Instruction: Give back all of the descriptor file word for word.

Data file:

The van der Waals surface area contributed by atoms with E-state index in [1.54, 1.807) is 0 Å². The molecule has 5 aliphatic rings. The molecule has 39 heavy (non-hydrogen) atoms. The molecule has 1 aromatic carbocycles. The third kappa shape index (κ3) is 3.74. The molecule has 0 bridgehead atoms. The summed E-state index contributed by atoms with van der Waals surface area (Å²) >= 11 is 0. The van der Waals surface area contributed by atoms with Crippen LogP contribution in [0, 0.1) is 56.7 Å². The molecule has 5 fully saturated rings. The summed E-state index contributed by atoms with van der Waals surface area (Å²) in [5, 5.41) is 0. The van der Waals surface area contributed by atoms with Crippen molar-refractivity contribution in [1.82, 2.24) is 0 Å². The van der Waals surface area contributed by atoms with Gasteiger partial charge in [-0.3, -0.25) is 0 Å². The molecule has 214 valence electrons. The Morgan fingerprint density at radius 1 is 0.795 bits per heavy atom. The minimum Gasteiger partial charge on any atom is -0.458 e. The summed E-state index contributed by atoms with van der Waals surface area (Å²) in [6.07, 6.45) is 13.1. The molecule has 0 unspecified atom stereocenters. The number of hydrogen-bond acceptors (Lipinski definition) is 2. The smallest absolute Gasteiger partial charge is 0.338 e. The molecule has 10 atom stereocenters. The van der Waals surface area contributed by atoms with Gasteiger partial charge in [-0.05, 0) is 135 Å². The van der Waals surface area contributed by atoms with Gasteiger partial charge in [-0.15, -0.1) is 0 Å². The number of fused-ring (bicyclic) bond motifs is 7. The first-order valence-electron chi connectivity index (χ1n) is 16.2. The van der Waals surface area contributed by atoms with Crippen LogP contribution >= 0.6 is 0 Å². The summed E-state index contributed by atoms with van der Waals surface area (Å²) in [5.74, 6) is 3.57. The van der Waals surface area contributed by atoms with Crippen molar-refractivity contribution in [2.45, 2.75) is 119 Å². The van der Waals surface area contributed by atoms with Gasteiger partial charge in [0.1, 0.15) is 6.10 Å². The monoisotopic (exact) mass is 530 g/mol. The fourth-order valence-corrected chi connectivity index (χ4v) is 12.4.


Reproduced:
The van der Waals surface area contributed by atoms with E-state index in [1.54, 1.807) is 0 Å². The molecule has 5 aliphatic rings. The molecule has 39 heavy (non-hydrogen) atoms. The molecule has 1 aromatic carbocycles. The third kappa shape index (κ3) is 3.74. The molecule has 0 bridgehead atoms. The summed E-state index contributed by atoms with van der Waals surface area (Å²) >= 11 is 0. The van der Waals surface area contributed by atoms with Crippen LogP contribution in [0, 0.1) is 56.7 Å². The molecule has 5 fully saturated rings. The summed E-state index contributed by atoms with van der Waals surface area (Å²) in [5, 5.41) is 0. The van der Waals surface area contributed by atoms with Crippen molar-refractivity contribution in [1.82, 2.24) is 0 Å². The van der Waals surface area contributed by atoms with Gasteiger partial charge in [-0.3, -0.25) is 0 Å². The molecule has 214 valence electrons. The Morgan fingerprint density at radius 1 is 0.795 bits per heavy atom. The minimum Gasteiger partial charge on any atom is -0.458 e. The summed E-state index contributed by atoms with van der Waals surface area (Å²) in [6.07, 6.45) is 13.1. The molecule has 0 unspecified atom stereocenters. The number of hydrogen-bond acceptors (Lipinski definition) is 2. The smallest absolute Gasteiger partial charge is 0.338 e. The molecule has 10 atom stereocenters. The van der Waals surface area contributed by atoms with Gasteiger partial charge in [-0.05, 0) is 135 Å². The van der Waals surface area contributed by atoms with Gasteiger partial charge in [-0.15, -0.1) is 0 Å². The number of fused-ring (bicyclic) bond motifs is 7. The first-order valence-electron chi connectivity index (χ1n) is 16.2. The van der Waals surface area contributed by atoms with Crippen LogP contribution >= 0.6 is 0 Å². The summed E-state index contributed by atoms with van der Waals surface area (Å²) in [5.74, 6) is 3.57. The van der Waals surface area contributed by atoms with Crippen molar-refractivity contribution in [2.45, 2.75) is 119 Å². The van der Waals surface area contributed by atoms with Gasteiger partial charge in [0.1, 0.15) is 6.10 Å². The monoisotopic (exact) mass is 530 g/mol. The fourth-order valence-corrected chi connectivity index (χ4v) is 12.4.